Red Cross Essay

1518 Words Mar 30th, 2012 7 Pages
Paperclips. Usually, they hold paper together, but not in Linda Kimble’s case. Hurricane Katrina left her and many others in Monroe, Louisiana homeless. "I was still in New Orleans when Katrina hit," recants Linda. "I was in a hotel with other evacuees downtown and the wind kept slamming a door." Fortunately, they could find safety at the Red Cross run shelter in Monroe. Paperclips is the introduction to all of this because that's the nickname hurricane survivors gave to the volunteers at the shelter. The Paperclips worked with hurricane survivors to provide daily support and to help survivors orient themselves with their surroundings. Linda draws together the final strands of the connection, "Paperclips hold paper and hold people …show more content…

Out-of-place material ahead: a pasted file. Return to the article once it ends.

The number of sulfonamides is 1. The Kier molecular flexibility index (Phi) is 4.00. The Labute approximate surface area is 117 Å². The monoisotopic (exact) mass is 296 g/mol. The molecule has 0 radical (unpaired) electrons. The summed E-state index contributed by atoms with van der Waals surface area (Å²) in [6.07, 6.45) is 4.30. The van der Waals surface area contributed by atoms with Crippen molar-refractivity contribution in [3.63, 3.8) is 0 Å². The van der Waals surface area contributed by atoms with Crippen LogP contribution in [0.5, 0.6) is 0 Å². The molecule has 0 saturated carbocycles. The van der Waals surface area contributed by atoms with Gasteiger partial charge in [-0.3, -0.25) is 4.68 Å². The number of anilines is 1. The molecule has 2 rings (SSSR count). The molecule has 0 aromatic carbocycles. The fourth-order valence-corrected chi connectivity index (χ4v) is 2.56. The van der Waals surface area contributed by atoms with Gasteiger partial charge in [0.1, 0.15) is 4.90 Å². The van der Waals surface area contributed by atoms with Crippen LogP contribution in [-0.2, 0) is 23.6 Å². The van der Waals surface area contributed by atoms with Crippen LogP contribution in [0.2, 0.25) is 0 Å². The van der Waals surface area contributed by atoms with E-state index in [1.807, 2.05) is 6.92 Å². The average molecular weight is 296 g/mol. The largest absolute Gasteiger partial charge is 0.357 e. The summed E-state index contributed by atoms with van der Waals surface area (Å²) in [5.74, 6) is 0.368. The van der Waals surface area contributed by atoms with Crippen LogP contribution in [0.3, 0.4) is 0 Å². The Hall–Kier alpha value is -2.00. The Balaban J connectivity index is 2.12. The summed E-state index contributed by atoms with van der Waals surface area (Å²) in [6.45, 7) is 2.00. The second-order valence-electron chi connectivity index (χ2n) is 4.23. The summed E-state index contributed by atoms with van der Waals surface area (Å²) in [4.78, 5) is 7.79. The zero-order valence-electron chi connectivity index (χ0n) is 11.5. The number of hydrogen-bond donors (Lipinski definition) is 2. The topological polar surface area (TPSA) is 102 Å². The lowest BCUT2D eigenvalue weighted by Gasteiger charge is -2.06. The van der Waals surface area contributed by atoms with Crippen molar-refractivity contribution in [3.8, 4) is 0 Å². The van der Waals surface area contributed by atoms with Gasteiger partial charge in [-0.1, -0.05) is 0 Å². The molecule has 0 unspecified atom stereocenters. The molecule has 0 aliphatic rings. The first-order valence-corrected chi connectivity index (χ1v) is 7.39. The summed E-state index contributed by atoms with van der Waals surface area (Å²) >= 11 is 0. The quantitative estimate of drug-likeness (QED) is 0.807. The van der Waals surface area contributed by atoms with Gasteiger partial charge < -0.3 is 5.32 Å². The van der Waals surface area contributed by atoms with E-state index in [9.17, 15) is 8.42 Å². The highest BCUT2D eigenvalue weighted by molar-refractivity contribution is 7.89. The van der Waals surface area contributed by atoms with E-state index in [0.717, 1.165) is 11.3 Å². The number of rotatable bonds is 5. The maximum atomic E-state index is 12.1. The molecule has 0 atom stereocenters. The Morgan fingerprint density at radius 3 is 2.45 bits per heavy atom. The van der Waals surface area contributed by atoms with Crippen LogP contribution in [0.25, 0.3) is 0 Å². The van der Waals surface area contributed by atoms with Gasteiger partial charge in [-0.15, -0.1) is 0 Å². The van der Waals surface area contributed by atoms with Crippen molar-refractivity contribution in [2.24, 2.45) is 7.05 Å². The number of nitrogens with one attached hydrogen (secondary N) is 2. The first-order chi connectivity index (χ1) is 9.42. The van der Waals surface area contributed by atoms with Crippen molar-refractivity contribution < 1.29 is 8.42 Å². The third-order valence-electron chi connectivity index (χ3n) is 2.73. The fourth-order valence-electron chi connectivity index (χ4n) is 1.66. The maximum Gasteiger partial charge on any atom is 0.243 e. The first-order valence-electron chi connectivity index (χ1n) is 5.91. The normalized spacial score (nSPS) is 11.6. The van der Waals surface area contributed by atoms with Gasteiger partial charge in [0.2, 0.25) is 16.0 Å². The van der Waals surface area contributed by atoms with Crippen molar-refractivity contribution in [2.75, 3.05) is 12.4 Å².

With such a high number of volunteers, it becomes difficult to train and teach them all, possibly leading to such problems involving loss of quality control with collecting and transferring blood. Unfortunately, the solution to the next problem is more volunteers. Perhaps the issue with which the ARC fails the most is resolving their work force, specifically volunteers. The way the ARC handled disaster relief after Hurricane Katrina, clarifies their shortcomings. After the land fall of Katrina, the ARC mobilized 170,000+ relief workers and had gathered 2,000 volunteers before Katrina even hit. They opened 1,470 shelters and registered 3.8 million overnight stays. Yet, these statistics are not as pristine as one might think. Several complaints were voiced about various, mostly busy ARC phone lines, inadequate assistance, or assistance that came too late, and survivors unable to find ARC relief stations due to hard to reach locations. More criticisms alleged poor communications and bureaucratic issues. The ARC acknowledged all these problems saying they simply were not prepared to deal with such a large disaster, and, therefore, the complexity of the relief tasks was unprecedented, and they needed a lot more volunteers than they thought. Not that this was too much of a problem, they received an numbers of Americans who wanted to volunteer. Soon enough, they were processing over 35,000 claims a day. But this mass

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